It is hard not to read the zero draft as a cry for help wrapped in bureaucratic language. It is in many ways a touching appeal from a limited community, overwhelmed by the scale of the challenges that it is facing, to the much more powerful elite political and economic communities, which could take the required action but are not listening. The sub-text is that addressing the challenges at scale will require concerted action across a much broader front than the one CBD can muster. Further, most of the political and economic leaders needed on that front have shown no particular commitment to this agenda, and are not signed up to the cause of transformative change and paradigm shift.
So, are we headed to the COP in Kunming in October with a real chance of securing the commitments needed to turn the trends around at the pace and scale required ? Nothing suggests a positive answer. Everything points to repeat of the patterns that have prevailed since the CBD was adopted in 1992 – a surge of mobilisation and hope, a set of ambitious targets solemnly adopted, but with necessary commitment to action hampered by the need for consensus in the multilateral process.
The zero draft offers a theory of change, but it is not one that inspires confidence. It lacks recognition – and a pathway towards – what is really needed: a genuine questioning of the status quo and a recognition of its profound incompatibility with what is needed to deliver the reversal of trends on which the future of our planet depends.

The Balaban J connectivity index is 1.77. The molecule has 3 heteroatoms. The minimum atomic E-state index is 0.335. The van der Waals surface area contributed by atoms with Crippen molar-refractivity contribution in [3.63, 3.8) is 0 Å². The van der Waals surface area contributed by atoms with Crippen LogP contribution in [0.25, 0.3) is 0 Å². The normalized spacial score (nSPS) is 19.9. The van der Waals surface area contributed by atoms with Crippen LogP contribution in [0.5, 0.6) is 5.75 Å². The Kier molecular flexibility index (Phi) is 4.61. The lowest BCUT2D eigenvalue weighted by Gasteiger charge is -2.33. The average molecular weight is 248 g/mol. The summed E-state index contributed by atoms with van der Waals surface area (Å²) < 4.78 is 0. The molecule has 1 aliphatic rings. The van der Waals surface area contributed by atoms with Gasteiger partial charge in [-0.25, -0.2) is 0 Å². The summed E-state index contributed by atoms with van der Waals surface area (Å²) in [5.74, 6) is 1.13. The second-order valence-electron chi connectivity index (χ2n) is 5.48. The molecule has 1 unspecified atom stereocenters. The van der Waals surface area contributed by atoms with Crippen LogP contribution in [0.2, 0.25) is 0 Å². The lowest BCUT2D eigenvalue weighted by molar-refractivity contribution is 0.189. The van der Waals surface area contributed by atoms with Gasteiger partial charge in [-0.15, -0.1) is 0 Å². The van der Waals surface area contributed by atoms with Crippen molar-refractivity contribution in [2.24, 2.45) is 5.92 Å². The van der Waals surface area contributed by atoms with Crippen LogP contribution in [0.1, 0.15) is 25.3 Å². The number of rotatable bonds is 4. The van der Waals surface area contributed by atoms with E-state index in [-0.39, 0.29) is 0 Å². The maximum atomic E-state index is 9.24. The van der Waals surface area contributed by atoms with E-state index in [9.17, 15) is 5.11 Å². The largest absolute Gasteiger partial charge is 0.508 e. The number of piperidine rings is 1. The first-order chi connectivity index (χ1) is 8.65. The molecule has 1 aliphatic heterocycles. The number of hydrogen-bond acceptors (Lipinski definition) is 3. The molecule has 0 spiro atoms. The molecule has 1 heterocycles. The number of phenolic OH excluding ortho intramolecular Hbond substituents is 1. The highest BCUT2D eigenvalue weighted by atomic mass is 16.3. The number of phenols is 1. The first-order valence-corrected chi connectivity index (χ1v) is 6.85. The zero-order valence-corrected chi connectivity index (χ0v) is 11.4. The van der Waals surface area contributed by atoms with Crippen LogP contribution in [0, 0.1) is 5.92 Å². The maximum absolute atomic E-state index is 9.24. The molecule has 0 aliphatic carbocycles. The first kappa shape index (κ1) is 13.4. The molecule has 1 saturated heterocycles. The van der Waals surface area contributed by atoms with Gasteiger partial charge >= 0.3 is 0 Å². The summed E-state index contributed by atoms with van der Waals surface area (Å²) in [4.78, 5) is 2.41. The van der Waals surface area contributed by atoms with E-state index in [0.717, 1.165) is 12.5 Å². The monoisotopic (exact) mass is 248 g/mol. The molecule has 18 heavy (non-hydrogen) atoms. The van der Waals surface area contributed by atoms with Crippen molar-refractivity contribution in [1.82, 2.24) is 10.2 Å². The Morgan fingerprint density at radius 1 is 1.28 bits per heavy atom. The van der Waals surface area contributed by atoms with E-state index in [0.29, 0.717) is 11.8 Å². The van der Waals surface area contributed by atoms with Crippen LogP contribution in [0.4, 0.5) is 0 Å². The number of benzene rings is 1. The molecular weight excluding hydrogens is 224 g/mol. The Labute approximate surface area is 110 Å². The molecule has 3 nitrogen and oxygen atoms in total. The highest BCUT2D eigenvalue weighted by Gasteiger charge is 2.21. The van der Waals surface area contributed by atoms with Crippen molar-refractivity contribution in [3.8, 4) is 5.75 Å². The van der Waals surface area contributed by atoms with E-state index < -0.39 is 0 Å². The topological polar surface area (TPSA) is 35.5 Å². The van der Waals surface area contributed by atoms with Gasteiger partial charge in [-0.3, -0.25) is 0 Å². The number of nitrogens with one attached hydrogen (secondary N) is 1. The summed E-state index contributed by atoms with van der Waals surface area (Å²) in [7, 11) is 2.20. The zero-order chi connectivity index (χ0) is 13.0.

Ultimately, the zero draft focuses – like so many exhortatory texts – on setting out what needs to be done, without shedding light on the essential question of how it is to be done. This is perhaps understandable, given the intergovernmental nature of the CBD process and the required understatement and modesty in which CBD is obliged to embed its advice. But success requires the sort of action that the CBD cannot deliver – its limited mandate prevents achievement of the goals and targets it so clearly, and correctly, identifies. As the challenge grows, so the action needed becomes more radical as the chances of genuine political sign-up recede. This means that the (necessary) multilateral process must be supported and complemented by unprecedented support from all sides.
The theory of change “assumes that transformative actions are taken to put in place [the necessary] tools and solutions”. It goes on to identify the enabling conditions and means of implementation needed to achieve this. These preconditions for transformative action are essential and sit squarely on the need for “adequate inclusive and integrative governance [and] political will… at the highest levels of government”. These are the very preconditions for success that the CBD’s political mandate prevents it from focusing on. Without these any ‘Kunming Commitments’ will, likely, go the way of the Aichi targets, and the dodo.